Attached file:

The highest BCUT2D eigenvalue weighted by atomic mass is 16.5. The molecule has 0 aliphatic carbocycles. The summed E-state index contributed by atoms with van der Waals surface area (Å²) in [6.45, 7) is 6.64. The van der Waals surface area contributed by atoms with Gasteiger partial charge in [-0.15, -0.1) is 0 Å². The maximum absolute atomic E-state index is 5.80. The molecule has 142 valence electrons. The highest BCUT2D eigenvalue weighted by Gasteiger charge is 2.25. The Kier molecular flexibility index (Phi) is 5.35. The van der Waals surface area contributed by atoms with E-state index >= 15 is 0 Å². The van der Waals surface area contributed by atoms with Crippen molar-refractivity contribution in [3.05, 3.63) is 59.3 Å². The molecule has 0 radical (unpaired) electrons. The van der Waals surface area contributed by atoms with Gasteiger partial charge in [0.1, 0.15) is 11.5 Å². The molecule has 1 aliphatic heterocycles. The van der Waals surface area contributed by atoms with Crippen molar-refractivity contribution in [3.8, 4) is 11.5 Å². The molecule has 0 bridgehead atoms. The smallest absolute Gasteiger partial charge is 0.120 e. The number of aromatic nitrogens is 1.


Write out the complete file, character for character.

The highest BCUT2D eigenvalue weighted by atomic mass is 16.5. The molecule has 0 aliphatic carbocycles. The summed E-state index contributed by atoms with van der Waals surface area (Å²) in [6.45, 7) is 6.64. The van der Waals surface area contributed by atoms with Gasteiger partial charge in [-0.15, -0.1) is 0 Å². The maximum absolute atomic E-state index is 5.80. The molecule has 142 valence electrons. The highest BCUT2D eigenvalue weighted by Gasteiger charge is 2.25. The Kier molecular flexibility index (Phi) is 5.35. The van der Waals surface area contributed by atoms with E-state index >= 15 is 0 Å². The van der Waals surface area contributed by atoms with Crippen molar-refractivity contribution in [3.05, 3.63) is 59.3 Å². The molecule has 0 radical (unpaired) electrons. The van der Waals surface area contributed by atoms with Gasteiger partial charge in [0.1, 0.15) is 11.5 Å². The molecule has 1 aliphatic heterocycles. The van der Waals surface area contributed by atoms with Crippen molar-refractivity contribution in [3.8, 4) is 11.5 Å². The molecule has 0 bridgehead atoms. The smallest absolute Gasteiger partial charge is 0.120 e. The number of aromatic nitrogens is 1.